A prominent road safety campaigner says pedestrians and cyclists caught wearing headphones or looking at their devices should have them confiscated.
"You're not allowed to drive drunk, why should you be allowed to drive or cross the road while you're in a trance?" asked Clive Matthew-Wilson, editor of car review site dogandlemon.com.
But cycling advocates say headphones are not a leading cause of death on the roads and a law change would be "unnecessary and misguided".
Since October, Honolulu residents caught looking at their phones or tablets while crossing the road can be fined up to US$99. Honolulu City Councillor Brandon Elefante, who backed the law, was inspired by local high-school students who feared for the lives of their friends.
"They felt that because there wasn't any law, that wasn't changing the course of behaviour for their fellow peers crossing the streets, dangerous highways," he told RadioLIVE's Mark Sainsbury on Monday.
In California, since 2016 you've not been allowed to wear both earbuds while cycling or driving - one ear has to be open. Break that rule, and you could be US$160 poorer.
"Electronic distractions are rapidly becoming one of the biggest factors in our rising road toll," said Mr Matthew-Wilson. "Multiple people are dying because they can't hear the approach of a train or motor vehicle."
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Mr Matthew-Wilson wants New Zealand to go a step further than Hawaii and California and confiscate repeat offenders' devices.
"Fines don't work for high-risk groups like young people and poor people, because they don't have any money."
He said rich people are also unlikely to be deterred by a fine - presently $80 if you're caught using a cellphone while driving - so confiscation is the only answer.
"If you've just bought a new iPhone X and you're driving down your road in your Lamborghini boasting about it to your girlfriend, you lose it. Use it and lose it."
Between 2012 and 2016, the Ministry of Transport says one death and 31 injuries could be directly attributed to pedestrians' use of cellphones and headphones. Meanwhile, ACC says over the same period it paid out more than $400,000 in cellphone-related injury claims.
Cycling Advocates Network spokesman Patrick Morgan told Newshub road users already have a "duty of care" towards other drivers, cyclists and pedestrians.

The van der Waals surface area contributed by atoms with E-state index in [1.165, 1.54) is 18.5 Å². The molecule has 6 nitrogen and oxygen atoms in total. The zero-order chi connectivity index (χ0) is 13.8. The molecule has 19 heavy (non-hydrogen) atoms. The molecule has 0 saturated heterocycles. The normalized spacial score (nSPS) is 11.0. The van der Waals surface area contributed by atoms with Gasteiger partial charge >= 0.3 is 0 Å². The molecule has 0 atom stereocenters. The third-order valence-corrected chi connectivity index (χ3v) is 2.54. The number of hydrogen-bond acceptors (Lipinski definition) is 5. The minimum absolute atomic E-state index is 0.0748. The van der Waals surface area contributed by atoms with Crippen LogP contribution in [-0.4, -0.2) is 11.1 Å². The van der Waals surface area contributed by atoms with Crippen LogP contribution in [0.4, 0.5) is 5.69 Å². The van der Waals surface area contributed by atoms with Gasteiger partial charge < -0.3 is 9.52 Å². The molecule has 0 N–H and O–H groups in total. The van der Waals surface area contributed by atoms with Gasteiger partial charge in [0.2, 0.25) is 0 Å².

"People wearing headphones is not a leading cause of road death. We know what the leading causes are - it's speed, it's alcohol, it's poor driving and poor road design."
He fears banning headphones could be a slippery slope to discrimination.
"Some people are hearing impaired - should they be prohibited from being a pedestrian or a cyclist? That would be the logical conclusion. It could lead to a ban on people with disabilities."
There are currently no laws banning the wearing of headphones while driving or cycling.
Loud and not so proud
Asked if loud music through your car stereo should also be banned, Mr Matthew-Wilson said it wasn't the same as wearing headphones.
"Scientifically speaking, there is a huge difference listening to music through a speaker - which lets other sounds in, like the siren behind you or the scream of the mother as the child runs into your path."
Police say mobile phones and headphones were two of the main factors behind accidents involving pedestrians.
"The vast majority of pedestrian injuries or deaths can easily be avoided," a spokesperson told Newshub.
"People need to behave responsibly and make their own decisions on what is best for their safety and the safety of those around them."
Mr Morgan recommended New Zealand adopt the Swedish approach to road safety. Sweden's annual road toll is 2.8 people per 100,000, while in the past 12 months New Zealand's is 4.2 per 100,000.
The Economist reports Sweden's success has been attributed to its zero-tolerance approach to road deaths, with a massive emphasis on safety at the expense of speed and a much lower alcohol driving limit.
Newshub has approached the Transport Minister Phil Twyford and Associate Transport Minister Julie Anne Genter for comment, and the Ministry of Transport and ACC for up-to-date statistics on accidents involving cellphones and headphones.